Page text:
On various occasions while the major public administration and economic planning programs were in full operation, the Foundation supported associated activities, contributing to similar objectives but quite distinct in form and content from the advisory programs. The ability of the field office to make small, and sometime not so small, grants in support of program activities in which project specialists were engaged proved highly complementary to the work of the advisors. The overall impact of the Foundationís efforts in economic planning and public administration could not be fully assessed without some brief mention of at least some of these supplementary activities. 

1. Inter-African Public Administration Seminars

In 1962 a small group of senior African civil servants from both sides of the continent assembled in Dar es Salaam to discuss their experience in Africanizing the public service. The following year a slightly expanded group met in Enugu, and thus began an annual series of very informal discussions on particular problems relating to the professionalization of the public sector in African countries. Each seminar selected one aspect of this broad theme for particular concentration. Such topics as the public service role in development, management of public enterprises, planning new administrative machinery, regional cooperation in Africa, improving the effectiveness of the public service, delegation and decentralization, and indigenization of the African economies provided the focal point for each of these meetings. Papers were prepared by several of the participants for discussion in the seminar, but the most notable characteristic of these occasions was the frankness and informality with which the subjects were addressed.  

David Anderson played a key role in helping to organize the first few seminars and in 1968 Chief Oputa Udoji accepted a Foundation assignment at the East African Staff College in which his duties included serving as secretary to the seminars. 

At the tenth annual seminar, held in Sierra Leone in 1971, a professional association growing out of the seminar series was formally inaugurated and designated the African Association for Public Administration and Management (AAPAM). AAPAMís aims were to enable senior administrators to exchange ideas and experience related to their responsibilities in the rapidly changing African countries, to foster the quality and professionalization of public administration in Africa, to increase the awareness of public administrationís importance to development, to promote the adoption of more effective management systems and practices, and to encourage and undertake research on African administrative problems.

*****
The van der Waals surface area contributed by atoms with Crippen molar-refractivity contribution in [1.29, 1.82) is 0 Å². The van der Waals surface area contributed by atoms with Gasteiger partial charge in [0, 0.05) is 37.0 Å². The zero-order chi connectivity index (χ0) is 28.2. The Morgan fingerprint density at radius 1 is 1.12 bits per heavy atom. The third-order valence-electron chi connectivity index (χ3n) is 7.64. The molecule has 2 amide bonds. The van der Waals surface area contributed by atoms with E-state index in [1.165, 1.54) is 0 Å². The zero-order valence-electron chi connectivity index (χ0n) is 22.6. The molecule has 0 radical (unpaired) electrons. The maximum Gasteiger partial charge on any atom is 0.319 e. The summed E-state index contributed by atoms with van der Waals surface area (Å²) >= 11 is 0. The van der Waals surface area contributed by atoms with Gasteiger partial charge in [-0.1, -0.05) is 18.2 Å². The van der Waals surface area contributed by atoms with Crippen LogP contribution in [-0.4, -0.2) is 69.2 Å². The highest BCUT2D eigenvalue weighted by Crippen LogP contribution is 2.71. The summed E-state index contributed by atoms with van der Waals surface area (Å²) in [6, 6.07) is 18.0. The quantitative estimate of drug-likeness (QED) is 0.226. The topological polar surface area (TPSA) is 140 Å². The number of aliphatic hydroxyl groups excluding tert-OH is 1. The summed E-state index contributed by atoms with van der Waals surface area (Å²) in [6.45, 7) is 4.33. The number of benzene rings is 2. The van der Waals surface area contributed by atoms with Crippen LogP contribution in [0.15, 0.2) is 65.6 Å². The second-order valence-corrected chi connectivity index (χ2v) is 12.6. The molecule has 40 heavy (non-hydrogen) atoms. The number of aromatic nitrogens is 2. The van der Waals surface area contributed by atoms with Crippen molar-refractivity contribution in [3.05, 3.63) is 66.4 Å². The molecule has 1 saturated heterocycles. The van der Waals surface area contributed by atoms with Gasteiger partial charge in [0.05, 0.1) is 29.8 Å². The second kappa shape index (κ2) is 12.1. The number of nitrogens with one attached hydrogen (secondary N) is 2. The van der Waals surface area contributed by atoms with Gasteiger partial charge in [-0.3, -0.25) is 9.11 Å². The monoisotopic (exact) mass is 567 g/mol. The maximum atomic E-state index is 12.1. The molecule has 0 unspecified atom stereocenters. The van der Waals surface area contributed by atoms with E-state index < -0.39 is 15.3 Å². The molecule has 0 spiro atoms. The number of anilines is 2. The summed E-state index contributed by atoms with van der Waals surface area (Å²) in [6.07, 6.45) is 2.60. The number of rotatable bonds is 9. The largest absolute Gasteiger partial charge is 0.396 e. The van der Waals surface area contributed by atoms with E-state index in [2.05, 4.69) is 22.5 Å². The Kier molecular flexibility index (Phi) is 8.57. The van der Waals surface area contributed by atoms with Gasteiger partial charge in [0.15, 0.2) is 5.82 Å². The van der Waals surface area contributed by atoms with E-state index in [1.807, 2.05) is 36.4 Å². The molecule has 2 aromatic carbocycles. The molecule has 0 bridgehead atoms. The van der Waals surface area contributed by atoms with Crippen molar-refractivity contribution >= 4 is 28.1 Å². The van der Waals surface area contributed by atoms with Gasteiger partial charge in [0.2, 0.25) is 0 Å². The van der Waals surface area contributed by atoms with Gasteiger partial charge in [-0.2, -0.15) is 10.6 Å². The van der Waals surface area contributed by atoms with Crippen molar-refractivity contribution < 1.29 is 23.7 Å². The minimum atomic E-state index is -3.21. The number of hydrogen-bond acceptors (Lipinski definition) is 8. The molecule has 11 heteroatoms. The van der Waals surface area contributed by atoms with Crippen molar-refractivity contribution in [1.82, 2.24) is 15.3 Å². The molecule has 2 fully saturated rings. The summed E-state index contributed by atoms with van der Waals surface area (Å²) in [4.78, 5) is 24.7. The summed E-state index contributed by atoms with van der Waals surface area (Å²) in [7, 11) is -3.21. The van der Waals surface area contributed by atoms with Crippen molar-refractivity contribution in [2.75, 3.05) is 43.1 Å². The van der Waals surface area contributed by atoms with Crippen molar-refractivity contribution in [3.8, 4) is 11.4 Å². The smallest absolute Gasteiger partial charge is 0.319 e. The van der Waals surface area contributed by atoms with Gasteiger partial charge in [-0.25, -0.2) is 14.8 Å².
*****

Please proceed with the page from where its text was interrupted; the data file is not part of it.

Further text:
Professor Adebayo Adedeji, Executive Secretary of the Economic Commission for Africa and one of the continentís most respected public administrators, is the current (1977) president of AAPAM. Local chapters have now been organized in many African countries. 

In the past 16 years the Foundation has shared the costs of these annual seminars with the host countries and more recently has made two grants to meet organizing expenses of the new association. The total amount invested in this activity by the Foundation approaches $900,000. 

AAPAM participants have consistently represented the highest level of African public servants. They have on occasion made note of the fact that although there are several conferences and training courses held in Africa by various international bodies, none of them is attended by top administrators except for these Inter-African Public Administration Seminars. In addition to being unique in that respect, the seminar is thought by some participants to be the only form of training and personal development that they are likely to get. 

A number of the papers presented at the seminars have been of unusual quality. In 1975 Anthony Rweyemamu and Goren Hyden of the University of Dar es Salaam published a collection of these papers, with their own interpretative comments, under the title A Decade of Public Administration in Africa

2. Staff Development and Human Relations Training

Perhaps the most innovative and experimental of the Foundationís efforts in newly-independent African countries was an attempt to use human relations training in management development. A team of consultants led by Dr. Donald Nylen organized two-week training seminars in West Africa beginning in 1958. In 1964 the seminars program shifted to East Africa. A talented Kenyan participant, Albert Maleche, was selected for advanced training and in time became a fully qualified trainer, through studies at the National Training Laboratories (NTL) in Bethel, Maine. 

The program employed a number of experimental learning techniques, including structured exercises, role-playing, case studies, and a limited amount of theory; but the principal device was the use of the T-group. This is the formation of a small group of people who meet once or twice a day for intensive one-and one-half or two hour sessions. Each group begins without an agenda, structure, division of labor, or rules of procedure. They are asked only to develop activities that will increase their understanding of the forces influencing human behavior in groups and organizations.